I WRITE following news that Britain is increasing its arsenal of nuclear warheads by 40 per cent and building four new Trident nuclear submarines.
The continued threat of nuclear weapons is an existential one – the present pandemic has illustrated, as clearly as anything could, that nobody is safe until we are all safe.
This applies to nuclear weapons policies.
The vast majority of non-nuclear states have set a pathway with the United Nations Treaty on the Prohibition of Nuclear Weapons which came into being on January 22, 2021.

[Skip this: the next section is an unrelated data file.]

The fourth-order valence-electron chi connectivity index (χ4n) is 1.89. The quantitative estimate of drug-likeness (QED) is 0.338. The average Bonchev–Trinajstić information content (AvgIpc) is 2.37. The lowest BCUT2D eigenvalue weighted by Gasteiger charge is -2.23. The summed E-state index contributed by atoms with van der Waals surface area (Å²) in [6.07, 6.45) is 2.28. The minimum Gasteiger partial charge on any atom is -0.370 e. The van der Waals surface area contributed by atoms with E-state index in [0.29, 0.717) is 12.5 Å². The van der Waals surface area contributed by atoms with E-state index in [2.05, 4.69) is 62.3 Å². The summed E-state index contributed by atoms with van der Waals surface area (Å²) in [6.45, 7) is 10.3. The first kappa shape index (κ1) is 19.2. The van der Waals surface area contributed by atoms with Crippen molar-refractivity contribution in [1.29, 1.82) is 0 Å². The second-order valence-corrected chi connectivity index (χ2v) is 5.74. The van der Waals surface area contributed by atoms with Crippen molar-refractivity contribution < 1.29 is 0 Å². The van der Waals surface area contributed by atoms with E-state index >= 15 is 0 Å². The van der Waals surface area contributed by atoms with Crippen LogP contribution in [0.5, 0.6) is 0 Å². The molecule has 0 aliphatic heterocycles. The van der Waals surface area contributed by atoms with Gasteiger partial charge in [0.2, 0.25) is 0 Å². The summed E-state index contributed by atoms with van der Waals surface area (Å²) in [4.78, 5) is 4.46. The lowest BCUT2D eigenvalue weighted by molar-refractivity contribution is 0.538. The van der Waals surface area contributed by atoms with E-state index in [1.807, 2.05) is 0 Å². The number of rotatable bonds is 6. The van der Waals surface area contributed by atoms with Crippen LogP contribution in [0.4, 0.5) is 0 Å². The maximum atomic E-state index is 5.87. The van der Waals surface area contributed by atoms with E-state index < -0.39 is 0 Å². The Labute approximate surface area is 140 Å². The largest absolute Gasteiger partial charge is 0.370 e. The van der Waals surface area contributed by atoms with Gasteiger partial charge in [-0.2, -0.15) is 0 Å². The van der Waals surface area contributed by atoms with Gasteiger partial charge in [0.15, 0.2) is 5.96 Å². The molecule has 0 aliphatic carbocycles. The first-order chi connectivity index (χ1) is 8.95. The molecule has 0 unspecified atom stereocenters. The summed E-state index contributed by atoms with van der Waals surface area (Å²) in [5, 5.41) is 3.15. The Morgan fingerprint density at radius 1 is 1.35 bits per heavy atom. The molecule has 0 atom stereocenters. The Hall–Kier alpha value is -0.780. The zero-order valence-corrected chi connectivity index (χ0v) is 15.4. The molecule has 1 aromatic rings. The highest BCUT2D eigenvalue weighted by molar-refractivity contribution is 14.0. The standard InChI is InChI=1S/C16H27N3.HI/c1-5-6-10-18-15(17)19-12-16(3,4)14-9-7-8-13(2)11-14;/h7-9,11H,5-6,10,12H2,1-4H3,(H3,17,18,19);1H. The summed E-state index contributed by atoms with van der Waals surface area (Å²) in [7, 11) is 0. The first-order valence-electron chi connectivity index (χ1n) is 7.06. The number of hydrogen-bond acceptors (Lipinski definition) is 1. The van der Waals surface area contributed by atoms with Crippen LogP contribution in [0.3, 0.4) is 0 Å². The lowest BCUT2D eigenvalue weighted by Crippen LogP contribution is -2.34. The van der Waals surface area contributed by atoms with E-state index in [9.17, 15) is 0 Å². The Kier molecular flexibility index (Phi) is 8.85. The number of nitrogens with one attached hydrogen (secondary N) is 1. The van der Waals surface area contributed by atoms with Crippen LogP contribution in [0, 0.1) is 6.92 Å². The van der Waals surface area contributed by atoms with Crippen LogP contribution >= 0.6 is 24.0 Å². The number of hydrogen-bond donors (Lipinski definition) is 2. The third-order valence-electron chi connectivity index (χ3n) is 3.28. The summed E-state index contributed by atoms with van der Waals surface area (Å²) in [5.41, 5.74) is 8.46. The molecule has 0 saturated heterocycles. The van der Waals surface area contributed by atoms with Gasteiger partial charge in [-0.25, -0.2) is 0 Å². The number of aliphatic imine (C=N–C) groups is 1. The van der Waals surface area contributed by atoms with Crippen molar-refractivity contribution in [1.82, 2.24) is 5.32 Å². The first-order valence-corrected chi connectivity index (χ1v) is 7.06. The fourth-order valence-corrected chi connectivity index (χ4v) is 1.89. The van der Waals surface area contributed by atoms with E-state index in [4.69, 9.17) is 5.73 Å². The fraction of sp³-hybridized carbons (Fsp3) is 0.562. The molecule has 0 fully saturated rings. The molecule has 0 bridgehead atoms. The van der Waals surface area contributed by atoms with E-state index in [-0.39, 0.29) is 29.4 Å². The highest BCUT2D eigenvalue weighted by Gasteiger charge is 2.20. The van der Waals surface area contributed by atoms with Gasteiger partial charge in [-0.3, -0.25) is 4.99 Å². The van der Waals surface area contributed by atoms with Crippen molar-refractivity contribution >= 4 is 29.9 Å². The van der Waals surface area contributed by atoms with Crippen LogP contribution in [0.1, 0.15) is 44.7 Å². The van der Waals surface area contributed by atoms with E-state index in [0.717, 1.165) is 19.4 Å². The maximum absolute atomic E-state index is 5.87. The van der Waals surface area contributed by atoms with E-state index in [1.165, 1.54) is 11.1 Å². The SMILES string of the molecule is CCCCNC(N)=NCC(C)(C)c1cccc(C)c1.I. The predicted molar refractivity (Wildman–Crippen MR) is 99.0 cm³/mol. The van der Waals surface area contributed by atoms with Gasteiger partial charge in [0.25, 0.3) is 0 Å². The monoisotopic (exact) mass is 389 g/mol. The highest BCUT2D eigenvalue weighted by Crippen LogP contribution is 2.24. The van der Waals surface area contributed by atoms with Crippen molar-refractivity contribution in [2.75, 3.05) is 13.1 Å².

This is being totally ignored by the nuclear weapons states as if the non-nuclear states had no business getting themselves involved.
It brings to mind the Hans Andersen story of the small boy and The Emperor’s New Clothes.
We cannot escape from the fact that the nuclear threat is real and growing.
Kathleen Lonsdale, a committed Quaker and pacifist, said at the beginning of the nuclear age: “The real horror is not that we may be bombed but that we should ever think of using the bomb on anyone else.”
At this Easter time particularly, the moral imperative for nuclear disarmament is absolute.
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